When we first meet Captain Christopher Pike on Star Trek: Discovery, he looks like he’s straight out of Central Casting, a virtually perfect representation of what an ideal Starfleet officer should do and be. He’s handsome, charming, friendly and warm. He rocks some seriously great hair. It’s almost impossible not to like him immediately, particularly since he’s such a direct contrast to the controlling and ultimately evil Gabriel Lorca.
The thing is, though – Pike really is that man. It’s not an act or a false persona. He truly believes in the mission he serves and dedicates himself to living the ideals of Starfleet.
Honestly, he should be so irritating. Instead, Pike’s arrival is the best thing that could have possibly happened to Discovery’s second season, and his journey reminds us all why we love these stories in the first place.
His character perfectly blends the nostalgia of classic Star Trek with more modern sensibilities, creating a leader that viewers want to root for. Sure, we knew who he was – and more importantly, what happened to him – prior to his appearance on Discovery, but aboard the ship, Pike finally becomes a fully rounded person. He is a man who doesn’t abuse his power over others. He values the opinions of those around him, no matter their rank or station. He tries to make up for his mistakes, and steadfastly works for the benefit of those in his command, rather than himself.
In short – Christopher Pike is a good man. That’s a rare thing in television, perhaps more so than ever these days. But it’s exactly what we as viewers – and Star Trek as a franchise at the moment – need more of.
In this era of peak TV, anti-heroes reign. Many modern television dramas center on the stories of good men or women who fall from grace. Others tell stories of bad men who become even worse versions of themselves, displaying little to no remorse over their previous actions. But whichever version of this story we see, the moral trajectory of these characters is always pretty much the same: Dark. A character like Pike, with his single-minded idealism and capable kindness, would probably find himself the butt of everyone’s jokes there.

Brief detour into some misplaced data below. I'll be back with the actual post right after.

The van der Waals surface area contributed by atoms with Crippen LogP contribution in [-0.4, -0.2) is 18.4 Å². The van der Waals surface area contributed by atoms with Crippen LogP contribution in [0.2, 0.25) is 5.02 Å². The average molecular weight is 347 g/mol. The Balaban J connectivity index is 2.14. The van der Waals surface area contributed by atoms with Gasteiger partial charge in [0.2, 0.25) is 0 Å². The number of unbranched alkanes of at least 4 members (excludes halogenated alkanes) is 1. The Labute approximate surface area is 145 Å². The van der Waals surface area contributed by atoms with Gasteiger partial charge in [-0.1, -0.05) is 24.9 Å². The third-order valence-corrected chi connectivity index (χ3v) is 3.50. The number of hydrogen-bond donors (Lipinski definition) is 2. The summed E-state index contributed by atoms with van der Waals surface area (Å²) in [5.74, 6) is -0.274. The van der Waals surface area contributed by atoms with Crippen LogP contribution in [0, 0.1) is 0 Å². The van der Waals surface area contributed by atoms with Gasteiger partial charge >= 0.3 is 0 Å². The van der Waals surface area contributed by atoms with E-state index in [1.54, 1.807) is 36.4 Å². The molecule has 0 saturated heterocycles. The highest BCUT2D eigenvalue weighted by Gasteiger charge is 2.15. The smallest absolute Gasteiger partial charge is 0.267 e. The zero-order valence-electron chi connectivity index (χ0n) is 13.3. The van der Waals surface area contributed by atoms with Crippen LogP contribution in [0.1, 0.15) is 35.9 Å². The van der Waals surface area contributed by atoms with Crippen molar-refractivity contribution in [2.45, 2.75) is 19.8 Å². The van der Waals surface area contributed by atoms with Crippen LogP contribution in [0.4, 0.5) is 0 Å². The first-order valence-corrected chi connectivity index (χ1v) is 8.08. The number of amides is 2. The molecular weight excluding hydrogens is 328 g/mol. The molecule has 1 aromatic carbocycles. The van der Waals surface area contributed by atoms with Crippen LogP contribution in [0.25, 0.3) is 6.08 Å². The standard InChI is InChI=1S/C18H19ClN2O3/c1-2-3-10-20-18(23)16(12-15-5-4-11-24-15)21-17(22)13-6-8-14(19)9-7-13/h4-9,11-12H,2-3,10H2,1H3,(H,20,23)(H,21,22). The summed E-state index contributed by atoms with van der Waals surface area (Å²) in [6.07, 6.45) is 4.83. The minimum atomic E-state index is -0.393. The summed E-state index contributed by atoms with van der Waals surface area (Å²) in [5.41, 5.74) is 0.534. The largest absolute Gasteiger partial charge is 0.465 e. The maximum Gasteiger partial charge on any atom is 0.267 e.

Pike hails from an era that may seem somewhat removed from more modern takes on the Star Trek franchise, but his character remains an important symbol of the power inherent in it. If Trek is an optimistic reflection of our best selves as a society, then Pike’s character offers a similar take on what it means to be human. Flawed, to be sure, but decent and brave –the kind of everyday hero we could all hope to be in real life.
And that’s why Discovery needs this character so badly after its first season. He reminds us all that good people can make a difference, even in the face of seemingly terrible odds.
Goodness, after all, is not a character trait. It isn’t something you are; it’s something you do. It’s a choice, and it’s one that must be made repeatedly. That’s what makes it hard. It takes real work to be a decent person, and it’s an effort to choose to do the right thing simply for its own sake. (“Without hope, without witness, without reward,” as fellow sci-fi elder statesman, Doctor Who, once described it.)